Houston’s Montgomery County Still Has Room To Grow, But Affordability Is Key
Montgomery County’s popularity has been soaring over the past decade. Located 40 miles north of Downtown Houston, the county had 620,443 residents in 2020, according to last year’s census — a population increase of 36.1% from 2010, making it one of the fastest-growing counties in the country.
Some areas of Montgomery County, such as Howard Hughes Corp.’s master-planned community The Woodlands, have already been built out. But there are other areas of the county that remain ripe for development, according to Signorelli Co. Senior Vice President Jeff Dewese.
Speaking at Bisnow’s The State of Montgomery County event on Aug. 19, Dewese said that the eastern part of the county is poised for significant growth. He pointed to Granger Pines, Signorelli Co.’s 460-acre master-planned community in the area, where the firm has seen a major rise in sales of single-family homes.
Dewese said that the eastern part of Montgomery County is going to see plenty of new development in the coming years, because of land affordability and availability. The ongoing expansion of two other roads — Texas State Highway 242 and the Grand Parkway — will also help fuel that future.
“We all know mobility is a key factor as far as determining the viability of a project and whether or not it will work. East [Montgomery] County is where we're seeing a tremendous amount of growth right now,” Dewese said.
To help encourage that growth, Montgomery County Judge Mark Keough said that the county has been working to revise its Major Thoroughfare Plan, which was last updated in 2016. That plan will provide updated guidance regarding roads in the county, as well as a prioritized list of recommendations for future improvements.
Keough noted that Montgomery County has just finished going through a feedback and revision process with stakeholders and that the county will soon start moving forward on the plan.
“The infrastructure and development that [will follow] this countywide mobility plan will be a tremendous thing to attract people here,” Keough said.
Montgomery County has another strategy for attracting people to the area: keeping property taxes from rising. Keough said that for the 2021-2022 fiscal year, the county will pass a no-new-revenue tax rate, which allows property taxes to remain the same as the last fiscal year. It’s the third year in a row that the county has moved to keep property taxes the same.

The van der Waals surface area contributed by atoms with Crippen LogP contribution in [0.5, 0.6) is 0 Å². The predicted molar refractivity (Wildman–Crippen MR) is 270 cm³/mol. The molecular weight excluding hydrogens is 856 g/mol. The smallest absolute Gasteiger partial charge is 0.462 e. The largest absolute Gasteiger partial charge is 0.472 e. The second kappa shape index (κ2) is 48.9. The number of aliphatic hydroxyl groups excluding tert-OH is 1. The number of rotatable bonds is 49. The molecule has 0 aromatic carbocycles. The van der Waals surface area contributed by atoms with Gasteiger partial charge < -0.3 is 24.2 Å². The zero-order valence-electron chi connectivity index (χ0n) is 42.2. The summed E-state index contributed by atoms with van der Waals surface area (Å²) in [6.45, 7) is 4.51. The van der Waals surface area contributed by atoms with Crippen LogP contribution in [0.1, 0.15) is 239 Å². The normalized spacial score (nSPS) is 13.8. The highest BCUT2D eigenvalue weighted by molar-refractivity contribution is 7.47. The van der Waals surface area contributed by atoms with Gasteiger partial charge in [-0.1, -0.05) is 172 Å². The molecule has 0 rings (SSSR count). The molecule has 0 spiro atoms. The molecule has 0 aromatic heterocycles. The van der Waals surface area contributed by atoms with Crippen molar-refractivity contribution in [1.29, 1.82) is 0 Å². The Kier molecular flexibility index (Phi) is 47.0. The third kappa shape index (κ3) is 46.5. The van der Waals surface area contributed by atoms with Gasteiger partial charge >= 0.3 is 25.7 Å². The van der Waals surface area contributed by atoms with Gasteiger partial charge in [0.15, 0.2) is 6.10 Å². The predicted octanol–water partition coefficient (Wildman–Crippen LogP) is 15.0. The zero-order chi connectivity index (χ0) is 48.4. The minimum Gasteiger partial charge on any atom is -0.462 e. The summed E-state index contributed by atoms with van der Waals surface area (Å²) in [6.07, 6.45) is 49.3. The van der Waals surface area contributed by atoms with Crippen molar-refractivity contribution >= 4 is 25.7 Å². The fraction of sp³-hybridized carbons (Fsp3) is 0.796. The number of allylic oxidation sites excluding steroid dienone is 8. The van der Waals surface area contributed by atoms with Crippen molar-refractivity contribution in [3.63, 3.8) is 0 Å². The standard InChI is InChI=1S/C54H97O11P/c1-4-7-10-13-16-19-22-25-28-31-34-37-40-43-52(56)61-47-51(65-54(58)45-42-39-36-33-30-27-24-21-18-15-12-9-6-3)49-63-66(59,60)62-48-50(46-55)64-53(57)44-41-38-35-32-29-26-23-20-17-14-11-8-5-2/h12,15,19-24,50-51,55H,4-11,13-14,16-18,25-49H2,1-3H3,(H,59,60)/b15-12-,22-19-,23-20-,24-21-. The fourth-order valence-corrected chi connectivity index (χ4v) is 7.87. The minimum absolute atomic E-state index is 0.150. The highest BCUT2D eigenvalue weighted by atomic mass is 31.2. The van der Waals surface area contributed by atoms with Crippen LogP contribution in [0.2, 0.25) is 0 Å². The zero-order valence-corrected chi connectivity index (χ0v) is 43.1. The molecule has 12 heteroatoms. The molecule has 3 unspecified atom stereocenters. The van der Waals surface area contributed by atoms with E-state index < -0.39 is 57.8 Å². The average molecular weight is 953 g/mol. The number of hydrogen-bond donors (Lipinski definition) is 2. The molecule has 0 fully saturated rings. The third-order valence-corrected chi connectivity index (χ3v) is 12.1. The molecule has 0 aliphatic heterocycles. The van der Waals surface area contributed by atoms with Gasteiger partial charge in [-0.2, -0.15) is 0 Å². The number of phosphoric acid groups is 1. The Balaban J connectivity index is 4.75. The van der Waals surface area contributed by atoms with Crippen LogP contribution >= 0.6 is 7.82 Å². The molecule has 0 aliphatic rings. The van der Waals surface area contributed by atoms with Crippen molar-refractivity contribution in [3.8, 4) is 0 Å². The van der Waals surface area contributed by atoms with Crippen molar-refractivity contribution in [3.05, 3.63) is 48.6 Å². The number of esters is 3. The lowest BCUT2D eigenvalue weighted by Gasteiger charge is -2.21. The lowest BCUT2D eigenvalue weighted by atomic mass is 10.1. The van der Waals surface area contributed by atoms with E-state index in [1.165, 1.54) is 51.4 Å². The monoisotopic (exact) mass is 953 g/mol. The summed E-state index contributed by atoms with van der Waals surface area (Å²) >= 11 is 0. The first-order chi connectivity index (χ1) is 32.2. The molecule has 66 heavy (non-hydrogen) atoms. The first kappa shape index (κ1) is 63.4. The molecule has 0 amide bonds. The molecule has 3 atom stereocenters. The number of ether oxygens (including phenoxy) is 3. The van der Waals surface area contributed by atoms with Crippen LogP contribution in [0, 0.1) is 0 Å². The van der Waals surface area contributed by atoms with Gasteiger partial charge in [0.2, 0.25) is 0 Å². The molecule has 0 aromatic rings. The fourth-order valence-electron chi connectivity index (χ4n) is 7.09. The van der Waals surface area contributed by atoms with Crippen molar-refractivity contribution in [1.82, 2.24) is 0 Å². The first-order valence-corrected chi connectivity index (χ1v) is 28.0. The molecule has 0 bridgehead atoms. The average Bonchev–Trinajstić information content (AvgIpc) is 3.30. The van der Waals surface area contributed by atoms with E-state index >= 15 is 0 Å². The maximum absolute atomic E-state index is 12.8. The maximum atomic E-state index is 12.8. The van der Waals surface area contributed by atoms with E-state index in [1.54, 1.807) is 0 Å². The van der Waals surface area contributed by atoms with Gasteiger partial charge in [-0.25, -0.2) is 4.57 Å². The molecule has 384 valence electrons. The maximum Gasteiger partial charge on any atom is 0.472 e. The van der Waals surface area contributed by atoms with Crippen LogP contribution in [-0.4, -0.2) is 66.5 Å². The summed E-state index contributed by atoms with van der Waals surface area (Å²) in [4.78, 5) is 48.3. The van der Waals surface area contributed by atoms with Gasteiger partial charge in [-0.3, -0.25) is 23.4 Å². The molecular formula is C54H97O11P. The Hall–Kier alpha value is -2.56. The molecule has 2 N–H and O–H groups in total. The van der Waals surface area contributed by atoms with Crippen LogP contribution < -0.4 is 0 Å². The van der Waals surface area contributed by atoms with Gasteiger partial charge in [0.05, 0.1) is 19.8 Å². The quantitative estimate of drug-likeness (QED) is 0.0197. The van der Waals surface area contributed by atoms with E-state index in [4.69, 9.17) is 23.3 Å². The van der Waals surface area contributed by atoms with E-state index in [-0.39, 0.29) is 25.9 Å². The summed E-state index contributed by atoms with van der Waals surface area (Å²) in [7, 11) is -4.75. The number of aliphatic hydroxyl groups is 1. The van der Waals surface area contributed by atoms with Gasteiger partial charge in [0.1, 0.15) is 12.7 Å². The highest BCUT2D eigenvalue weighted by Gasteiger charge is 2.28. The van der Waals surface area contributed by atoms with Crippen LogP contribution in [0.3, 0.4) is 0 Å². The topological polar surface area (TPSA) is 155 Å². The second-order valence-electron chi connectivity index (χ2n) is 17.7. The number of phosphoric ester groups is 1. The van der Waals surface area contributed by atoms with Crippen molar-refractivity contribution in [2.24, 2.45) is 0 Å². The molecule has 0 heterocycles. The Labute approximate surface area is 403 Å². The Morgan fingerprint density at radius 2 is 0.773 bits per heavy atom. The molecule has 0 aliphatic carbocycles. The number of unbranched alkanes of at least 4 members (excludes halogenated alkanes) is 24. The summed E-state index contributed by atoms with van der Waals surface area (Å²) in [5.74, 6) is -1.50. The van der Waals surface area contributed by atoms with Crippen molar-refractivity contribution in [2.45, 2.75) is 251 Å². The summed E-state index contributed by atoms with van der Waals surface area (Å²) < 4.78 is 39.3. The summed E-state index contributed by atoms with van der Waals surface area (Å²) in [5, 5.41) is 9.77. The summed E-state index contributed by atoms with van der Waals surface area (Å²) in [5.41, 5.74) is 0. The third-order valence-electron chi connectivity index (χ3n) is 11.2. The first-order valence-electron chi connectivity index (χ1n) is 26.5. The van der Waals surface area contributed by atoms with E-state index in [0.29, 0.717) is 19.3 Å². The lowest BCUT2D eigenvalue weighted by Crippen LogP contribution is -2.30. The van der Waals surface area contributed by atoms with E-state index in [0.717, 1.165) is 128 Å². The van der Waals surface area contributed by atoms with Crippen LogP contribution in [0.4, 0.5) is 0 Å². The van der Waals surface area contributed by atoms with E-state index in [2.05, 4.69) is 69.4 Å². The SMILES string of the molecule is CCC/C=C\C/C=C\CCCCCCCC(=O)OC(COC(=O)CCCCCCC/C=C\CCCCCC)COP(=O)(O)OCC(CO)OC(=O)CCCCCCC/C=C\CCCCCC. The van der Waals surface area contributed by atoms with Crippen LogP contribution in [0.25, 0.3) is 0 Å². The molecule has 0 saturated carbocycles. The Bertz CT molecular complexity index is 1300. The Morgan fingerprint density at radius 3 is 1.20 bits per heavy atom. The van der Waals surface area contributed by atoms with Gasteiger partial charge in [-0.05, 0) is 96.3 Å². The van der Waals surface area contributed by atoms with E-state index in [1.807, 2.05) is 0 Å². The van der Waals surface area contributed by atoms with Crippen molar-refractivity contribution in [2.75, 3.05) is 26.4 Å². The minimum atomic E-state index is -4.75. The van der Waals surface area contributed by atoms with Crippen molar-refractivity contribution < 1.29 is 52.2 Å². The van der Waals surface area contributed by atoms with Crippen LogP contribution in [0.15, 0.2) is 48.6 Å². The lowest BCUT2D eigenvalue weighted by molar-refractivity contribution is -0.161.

“If that doesn't attract people here, then I don't know what does. Because everywhere else I look, taxes are going up,” Keough said.
Single-family home sales in Montgomery County totaled 12,962 in 2020, up 19% from 2019 and 27.1% from 2018, according to Houston Association of Realtors data. Year to date, 9,595 single-family homes have been sold in the county.
Johnson Development Corp. Senior Vice President Bob Douglas said that in 2020, the firm had more single-family home sales than any other year. That interest has continued into 2021, with the firm’s Woodforest master-planned community in Montgomery County recording 265 single-family home sales in the first half of 2021 — an increase of 43% from the same period in 2020, according to a midyear report by RCLCO.
Amid the rapid growth, Dewese said developers need to start focusing more on affordable single-family housing, as rising prices have made it harder for people to enter the market. The increasing cost of labor and construction material price hikes contributed to the rise.
Average single-family home prices in Montgomery County have jumped significantly over the past couple of years. So far in 2021, single-family home prices have averaged $396,010 — an increase of 14.8% from the same period in 2020, 20.8% from 2019 and 25.4% from 2018, HAR data shows.
“Affordability is definitely the main thing, making sure that the price of owning a home doesn't start to snowball more than it already [has], especially the disparity between how much people are making and how much a new home costs," Dewese said. "That gap can't keep getting larger. We really need to stop it from growing."